This is a topic that Gruber has explored before, for example in his 2017 TED Talk:

“That raises another big question: how do you make the mix? It’s not so simple, especially when it comes to something like music. How do you allocate the responsibility and skills and expertise and the power, between the human and the machine?”

Gruber drew a comparison to AI-created art, like the recent AI-painted portrait that was sold for $432.5k at auction-house Christie’s.

“It’s not the first time AI in art happened, but it’s an interesting data point. Now, if I ran a great museum in London, I wouldn’t be worried… We’ve seen this before. Remember when they had elephants that could kinda paint? It didn’t actually replace artists. It just made the ones that looked like elephants not have a job any more!” he joked.

“So there’s this thing: when AI paints, it looks like AI paintings. But when AI makes music, we don’t want it to sound like ‘AI music’. That’s a non-starter.”

Gruber thinks that LifeScore will do something better, having been approached by its CEO and founder Philip Sheppard – a respected cellist and soundtrack composer – to join his project.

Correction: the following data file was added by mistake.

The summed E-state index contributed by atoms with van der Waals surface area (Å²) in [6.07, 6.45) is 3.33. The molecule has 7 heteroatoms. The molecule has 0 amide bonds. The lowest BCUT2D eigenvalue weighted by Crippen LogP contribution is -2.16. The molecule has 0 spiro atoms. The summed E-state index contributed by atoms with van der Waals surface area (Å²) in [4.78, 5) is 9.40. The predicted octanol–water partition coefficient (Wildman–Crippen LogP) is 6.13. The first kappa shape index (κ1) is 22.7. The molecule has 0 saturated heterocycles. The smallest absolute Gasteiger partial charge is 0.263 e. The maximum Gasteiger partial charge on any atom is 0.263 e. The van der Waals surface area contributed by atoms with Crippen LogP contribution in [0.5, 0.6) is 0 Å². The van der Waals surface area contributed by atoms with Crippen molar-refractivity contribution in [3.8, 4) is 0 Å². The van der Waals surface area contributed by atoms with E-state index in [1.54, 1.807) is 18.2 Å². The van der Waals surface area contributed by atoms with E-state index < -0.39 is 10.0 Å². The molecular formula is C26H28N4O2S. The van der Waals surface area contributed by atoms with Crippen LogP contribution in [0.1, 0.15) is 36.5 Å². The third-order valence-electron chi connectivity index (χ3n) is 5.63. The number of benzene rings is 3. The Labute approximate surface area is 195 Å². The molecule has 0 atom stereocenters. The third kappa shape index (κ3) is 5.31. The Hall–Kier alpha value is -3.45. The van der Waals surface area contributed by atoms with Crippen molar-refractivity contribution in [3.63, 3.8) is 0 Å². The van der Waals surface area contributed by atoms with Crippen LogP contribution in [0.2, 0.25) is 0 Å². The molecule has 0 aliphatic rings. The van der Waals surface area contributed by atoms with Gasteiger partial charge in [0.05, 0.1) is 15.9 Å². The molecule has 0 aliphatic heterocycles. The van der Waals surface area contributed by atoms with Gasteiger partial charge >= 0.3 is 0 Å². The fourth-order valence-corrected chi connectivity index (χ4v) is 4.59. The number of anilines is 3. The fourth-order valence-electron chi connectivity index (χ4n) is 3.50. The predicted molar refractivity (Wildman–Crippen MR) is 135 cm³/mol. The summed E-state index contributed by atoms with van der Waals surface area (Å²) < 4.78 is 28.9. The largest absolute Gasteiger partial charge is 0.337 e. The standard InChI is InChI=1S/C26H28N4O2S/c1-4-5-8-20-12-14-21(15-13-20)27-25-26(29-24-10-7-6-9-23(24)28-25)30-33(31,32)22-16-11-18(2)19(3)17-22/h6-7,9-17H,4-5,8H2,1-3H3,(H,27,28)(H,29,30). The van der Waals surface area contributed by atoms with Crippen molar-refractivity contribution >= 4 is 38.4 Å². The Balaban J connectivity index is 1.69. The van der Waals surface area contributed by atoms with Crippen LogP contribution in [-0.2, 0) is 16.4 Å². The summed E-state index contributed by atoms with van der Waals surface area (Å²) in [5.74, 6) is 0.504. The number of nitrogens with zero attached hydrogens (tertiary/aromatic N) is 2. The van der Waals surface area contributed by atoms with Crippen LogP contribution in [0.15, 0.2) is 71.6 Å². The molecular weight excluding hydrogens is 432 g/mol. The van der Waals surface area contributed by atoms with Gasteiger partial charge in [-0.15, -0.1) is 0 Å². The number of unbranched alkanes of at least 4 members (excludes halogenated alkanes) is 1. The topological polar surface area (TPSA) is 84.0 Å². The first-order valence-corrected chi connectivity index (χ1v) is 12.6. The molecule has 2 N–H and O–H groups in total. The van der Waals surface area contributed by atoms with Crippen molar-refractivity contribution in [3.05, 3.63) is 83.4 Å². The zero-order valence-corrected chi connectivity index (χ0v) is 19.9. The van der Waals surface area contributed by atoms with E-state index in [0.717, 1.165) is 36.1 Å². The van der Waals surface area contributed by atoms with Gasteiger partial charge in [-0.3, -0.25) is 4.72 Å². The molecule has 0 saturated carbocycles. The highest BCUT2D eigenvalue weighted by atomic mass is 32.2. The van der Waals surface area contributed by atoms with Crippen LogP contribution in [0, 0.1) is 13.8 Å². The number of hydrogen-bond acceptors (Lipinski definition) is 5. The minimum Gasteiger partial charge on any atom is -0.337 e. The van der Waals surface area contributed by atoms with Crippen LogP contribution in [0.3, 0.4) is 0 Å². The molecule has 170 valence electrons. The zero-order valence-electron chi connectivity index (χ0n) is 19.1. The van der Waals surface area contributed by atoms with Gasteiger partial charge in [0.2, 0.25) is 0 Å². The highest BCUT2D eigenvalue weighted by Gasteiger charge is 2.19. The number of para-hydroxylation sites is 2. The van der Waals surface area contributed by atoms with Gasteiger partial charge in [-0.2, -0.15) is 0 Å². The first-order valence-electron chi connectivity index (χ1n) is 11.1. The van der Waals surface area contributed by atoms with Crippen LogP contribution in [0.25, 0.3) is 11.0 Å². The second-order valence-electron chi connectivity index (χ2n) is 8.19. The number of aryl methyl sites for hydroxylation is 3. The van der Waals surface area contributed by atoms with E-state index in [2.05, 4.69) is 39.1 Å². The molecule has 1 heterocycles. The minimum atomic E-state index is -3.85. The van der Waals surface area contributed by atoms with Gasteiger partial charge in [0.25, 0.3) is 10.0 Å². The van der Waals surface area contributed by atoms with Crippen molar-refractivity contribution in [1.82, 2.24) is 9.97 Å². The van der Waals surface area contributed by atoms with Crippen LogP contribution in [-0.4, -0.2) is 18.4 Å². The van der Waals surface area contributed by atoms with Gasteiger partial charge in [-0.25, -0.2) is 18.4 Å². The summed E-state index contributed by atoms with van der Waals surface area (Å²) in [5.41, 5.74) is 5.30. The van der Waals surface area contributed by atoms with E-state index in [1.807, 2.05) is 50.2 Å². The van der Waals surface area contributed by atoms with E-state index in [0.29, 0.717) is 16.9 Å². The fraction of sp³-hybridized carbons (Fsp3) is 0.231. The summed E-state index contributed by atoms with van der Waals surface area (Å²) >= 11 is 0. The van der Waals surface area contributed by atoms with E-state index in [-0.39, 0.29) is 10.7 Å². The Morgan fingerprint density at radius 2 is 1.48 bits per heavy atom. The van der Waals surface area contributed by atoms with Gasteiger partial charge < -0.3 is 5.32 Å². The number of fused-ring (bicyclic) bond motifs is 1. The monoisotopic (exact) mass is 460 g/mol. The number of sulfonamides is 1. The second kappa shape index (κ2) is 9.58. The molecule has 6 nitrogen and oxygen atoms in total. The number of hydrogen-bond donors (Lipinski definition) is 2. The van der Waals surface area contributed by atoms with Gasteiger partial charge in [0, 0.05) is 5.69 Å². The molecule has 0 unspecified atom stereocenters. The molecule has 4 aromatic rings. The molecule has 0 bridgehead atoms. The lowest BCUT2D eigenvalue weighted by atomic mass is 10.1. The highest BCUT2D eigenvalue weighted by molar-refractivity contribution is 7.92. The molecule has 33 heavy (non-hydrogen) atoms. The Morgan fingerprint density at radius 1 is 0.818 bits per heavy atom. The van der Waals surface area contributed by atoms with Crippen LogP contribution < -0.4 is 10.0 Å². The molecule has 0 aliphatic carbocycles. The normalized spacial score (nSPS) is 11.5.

The AI veteran outlined the theory behind the startup. “If you think about what makes music sound great: what has an emotional response in you? It’s really two things. It’s the raw material that goes in to the music. The actual sound of musicians playing music. And how that raw material’s composed into something bigger,” he said.

“In the case of LifeScore, the raw materials are actually recordings by the best musicians in the best recording studio in the world.” And the composition? “That magic that happens when a great composer takes the great raw materials, and creates something with emotional content and emotional meaning. And those are essentially what goes into the algorithms of LifeScore.”

Later on, Sheppard himself took the stage to explain what LifeScore is doing. He explained that the startup is an evolution of an earlier idea he had, which was writing fragments of music on acetate sheets (the kind you’d use for an overhead projector back in the day) and getting children to flip, reverse, mix and match them to compose songs.

“I stole the idea lock, stock and barrel from Bach!” he said. “Although Bach didn’t have an overhead projector and some paper lying around…”

This became a commercial game called Compose Yourself! based on its set of 60 “musical building bricks”, which could be used to create 2.5bn permutations of different melodies.

Sheppard said he realised this was “just a mere fragment of what is possible” and began to work on LifeScore, partly after realising how the concepts from Compose Yourself! could be applied to his regular walks.